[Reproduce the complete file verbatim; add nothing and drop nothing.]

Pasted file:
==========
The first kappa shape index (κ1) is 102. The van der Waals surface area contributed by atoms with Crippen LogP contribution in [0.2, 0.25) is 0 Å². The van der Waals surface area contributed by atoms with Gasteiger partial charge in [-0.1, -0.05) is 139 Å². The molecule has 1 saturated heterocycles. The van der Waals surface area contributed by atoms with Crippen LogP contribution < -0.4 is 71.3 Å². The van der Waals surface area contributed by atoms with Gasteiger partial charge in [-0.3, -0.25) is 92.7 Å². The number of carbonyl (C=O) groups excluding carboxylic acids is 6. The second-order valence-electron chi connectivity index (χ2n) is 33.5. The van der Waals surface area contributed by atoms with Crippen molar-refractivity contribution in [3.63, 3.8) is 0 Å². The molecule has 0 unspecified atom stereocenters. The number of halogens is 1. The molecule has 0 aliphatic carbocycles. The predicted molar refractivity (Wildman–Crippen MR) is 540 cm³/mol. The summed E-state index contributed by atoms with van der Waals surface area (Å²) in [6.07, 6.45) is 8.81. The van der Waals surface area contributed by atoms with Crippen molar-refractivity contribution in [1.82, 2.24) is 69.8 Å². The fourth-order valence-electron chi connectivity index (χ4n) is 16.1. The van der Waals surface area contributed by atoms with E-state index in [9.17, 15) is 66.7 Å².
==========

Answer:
The first kappa shape index (κ1) is 102. The van der Waals surface area contributed by atoms with Crippen LogP contribution in [0.2, 0.25) is 0 Å². The van der Waals surface area contributed by atoms with Gasteiger partial charge in [-0.1, -0.05) is 139 Å². The molecule has 1 saturated heterocycles. The van der Waals surface area contributed by atoms with Crippen LogP contribution < -0.4 is 71.3 Å². The van der Waals surface area contributed by atoms with Gasteiger partial charge in [-0.3, -0.25) is 92.7 Å². The number of carbonyl (C=O) groups excluding carboxylic acids is 6. The second-order valence-electron chi connectivity index (χ2n) is 33.5. The van der Waals surface area contributed by atoms with Crippen molar-refractivity contribution in [3.63, 3.8) is 0 Å². The molecule has 0 unspecified atom stereocenters. The number of halogens is 1. The molecule has 0 aliphatic carbocycles. The predicted molar refractivity (Wildman–Crippen MR) is 540 cm³/mol. The summed E-state index contributed by atoms with van der Waals surface area (Å²) in [6.07, 6.45) is 8.81. The van der Waals surface area contributed by atoms with Crippen molar-refractivity contribution in [1.82, 2.24) is 69.8 Å². The fourth-order valence-electron chi connectivity index (χ4n) is 16.1. The van der Waals surface area contributed by atoms with E-state index in [9.17, 15) is 66.7 Å².